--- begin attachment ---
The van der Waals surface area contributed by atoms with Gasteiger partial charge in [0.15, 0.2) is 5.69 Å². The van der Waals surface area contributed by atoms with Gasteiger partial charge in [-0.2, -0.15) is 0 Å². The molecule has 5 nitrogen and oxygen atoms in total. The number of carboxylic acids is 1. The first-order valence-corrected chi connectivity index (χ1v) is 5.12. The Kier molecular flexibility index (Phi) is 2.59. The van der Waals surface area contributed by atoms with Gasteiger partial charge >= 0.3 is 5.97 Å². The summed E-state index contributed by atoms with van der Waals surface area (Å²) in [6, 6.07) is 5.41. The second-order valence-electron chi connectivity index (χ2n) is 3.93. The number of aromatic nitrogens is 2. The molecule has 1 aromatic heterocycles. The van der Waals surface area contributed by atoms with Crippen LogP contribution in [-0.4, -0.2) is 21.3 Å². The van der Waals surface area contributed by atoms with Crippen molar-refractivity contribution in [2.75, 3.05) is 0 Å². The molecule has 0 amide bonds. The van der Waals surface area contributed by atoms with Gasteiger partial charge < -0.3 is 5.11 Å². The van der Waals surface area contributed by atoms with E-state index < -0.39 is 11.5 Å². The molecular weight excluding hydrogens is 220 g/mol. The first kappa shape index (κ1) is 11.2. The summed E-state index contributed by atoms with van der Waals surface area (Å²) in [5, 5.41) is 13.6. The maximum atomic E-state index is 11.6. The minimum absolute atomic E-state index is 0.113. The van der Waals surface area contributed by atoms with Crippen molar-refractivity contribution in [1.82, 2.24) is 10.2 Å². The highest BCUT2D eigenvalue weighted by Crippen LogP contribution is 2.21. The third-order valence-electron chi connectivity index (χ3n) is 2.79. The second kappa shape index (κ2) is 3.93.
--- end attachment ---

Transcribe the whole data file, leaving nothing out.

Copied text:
The van der Waals surface area contributed by atoms with Gasteiger partial charge in [0.15, 0.2) is 5.69 Å². The van der Waals surface area contributed by atoms with Gasteiger partial charge in [-0.2, -0.15) is 0 Å². The molecule has 5 nitrogen and oxygen atoms in total. The number of carboxylic acids is 1. The first-order valence-corrected chi connectivity index (χ1v) is 5.12. The Kier molecular flexibility index (Phi) is 2.59. The van der Waals surface area contributed by atoms with Gasteiger partial charge >= 0.3 is 5.97 Å². The summed E-state index contributed by atoms with van der Waals surface area (Å²) in [6, 6.07) is 5.41. The second-order valence-electron chi connectivity index (χ2n) is 3.93. The number of aromatic nitrogens is 2. The molecule has 1 aromatic heterocycles. The van der Waals surface area contributed by atoms with Crippen LogP contribution in [-0.4, -0.2) is 21.3 Å². The van der Waals surface area contributed by atoms with Crippen molar-refractivity contribution in [2.75, 3.05) is 0 Å². The molecule has 0 amide bonds. The van der Waals surface area contributed by atoms with Gasteiger partial charge < -0.3 is 5.11 Å². The van der Waals surface area contributed by atoms with E-state index < -0.39 is 11.5 Å². The molecular weight excluding hydrogens is 220 g/mol. The first kappa shape index (κ1) is 11.2. The summed E-state index contributed by atoms with van der Waals surface area (Å²) in [5, 5.41) is 13.6. The maximum atomic E-state index is 11.6. The minimum absolute atomic E-state index is 0.113. The van der Waals surface area contributed by atoms with Crippen molar-refractivity contribution in [1.82, 2.24) is 10.2 Å². The highest BCUT2D eigenvalue weighted by Crippen LogP contribution is 2.21. The third-order valence-electron chi connectivity index (χ3n) is 2.79. The second kappa shape index (κ2) is 3.93.